Synopses & Reviews
At the end of her life, Frances Osbornes one-hundred-year-old great-grandmother Lilla was as elegant as ever-all fitted black lace and sparkling-white diamonds. To her great-grandchildren, Lilla was both an ally and a mysterious wonder. Her bedroom was filled with treasures from every exotic corner of the world. But she rarely mentioned the Japanese prison camps in which she spent much of World War II, or the elaborate cookbook she wrote to help her survive behind the barbed wire.
Beneath its polished surface, Lillas life had been anything but effortless. Born in 1882 to English parents in the beautiful North China port city of Chefoo, Lilla was an identical twin. Growing up, she knew both great privilege and deprivation, love and its absence. But the one constant was a deep appreciation for the power of food and place. From the noodles of Shanghai to the chutney of British India and the roasts of England, good food and sensuous surroundings, Lilla was raised to believe, could carry one a long way toward happiness. Her story is brimming with the stuff of good fiction: distant locales, an improvident marriage, an evil mother-in-law, a dramatic suicide, and two world wars.
Lillas remarkable cookbook, which she composed while on the brink of starvation, makes no mention of wartime rations, of rotten vegetables and donkey meat. In the world this magical food journal, now housed in the Imperial War Museum in London, everyone is warm and safe in their homes, and the pages are filled with cream puffs, butterscotch, and comforting soup. In its writing, Lilla was able to transform the darkest moments into scrumptious escape.
Lillas Feast is a rich evocation of a bygone world, the inspiring story of an ordinary woman who tackled the challenges life threw in her path with an extraordinary determination.
From the Hardcover edition.
About the Author
is a former lawyer, stockbroker, and freelance journalist turned full-time writer. She lives in London with her husband, George Osborne, the youngest Member of Parliament, and her two young children.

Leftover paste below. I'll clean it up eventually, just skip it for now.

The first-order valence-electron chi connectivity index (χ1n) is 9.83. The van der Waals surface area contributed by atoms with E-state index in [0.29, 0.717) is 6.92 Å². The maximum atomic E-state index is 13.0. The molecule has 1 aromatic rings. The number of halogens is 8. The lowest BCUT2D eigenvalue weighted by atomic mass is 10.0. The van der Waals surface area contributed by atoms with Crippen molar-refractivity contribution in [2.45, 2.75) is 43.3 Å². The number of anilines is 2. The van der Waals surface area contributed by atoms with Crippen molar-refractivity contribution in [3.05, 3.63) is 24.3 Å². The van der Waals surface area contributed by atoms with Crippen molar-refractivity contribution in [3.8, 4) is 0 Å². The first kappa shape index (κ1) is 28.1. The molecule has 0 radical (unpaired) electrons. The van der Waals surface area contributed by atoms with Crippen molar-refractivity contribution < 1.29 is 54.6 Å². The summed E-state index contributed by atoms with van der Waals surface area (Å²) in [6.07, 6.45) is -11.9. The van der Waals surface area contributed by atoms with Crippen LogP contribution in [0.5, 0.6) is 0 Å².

From the Hardcover edition.
Reading Group Guide
1. Lilla spends her childhood as a “little princess,” but she ends up a strong, independent woman. How much of this change do you attribute to the characteristics she was born with, and how much to the circumstances that she found herself in? To what extent do you think our personalities can be shaped by our experiences rather than what we inherit? Can you identify which traits of your own personality you have inherited, and which have been formed by your experiences?
2. “It is not often that lovers swap roles,” writes Osborne. How do Ernie and Lilla change roles in their marriage? Does the love between them change? Lilla has three significant sexual relationships in her life. How do her feelings for each lover—and each for her—differ? Do her relationships improve or worsen? Do you think she was ever really in love?
3. Lillas Feastis a family memoir. How does the fact that the author both knew and is related to Lilla affect the narrative? And what can the biography of an ordinary woman caught up in world events—rather than a biography of a famous person orchestrating those events—teach us? How different is history when seen from an eye-level point of view, rather than the political point ofview?
4. “Down by the waterfront,” writes Osborne of nineteenth-century Shanghai, “the smells of steaming rice and charring meat mingled with traces of opium smoke.” Lillas Feast is marked by its descriptive passages, taking the reader to, inter alia, the mountains of India, Edwardian England, and a Japanese concentration camp. Where do you find Osbornes descriptive style most evocative? How does Osborne primarily create this effect in your chosen passage—through the context of physical surroundings, or calling on the senses? Which ones?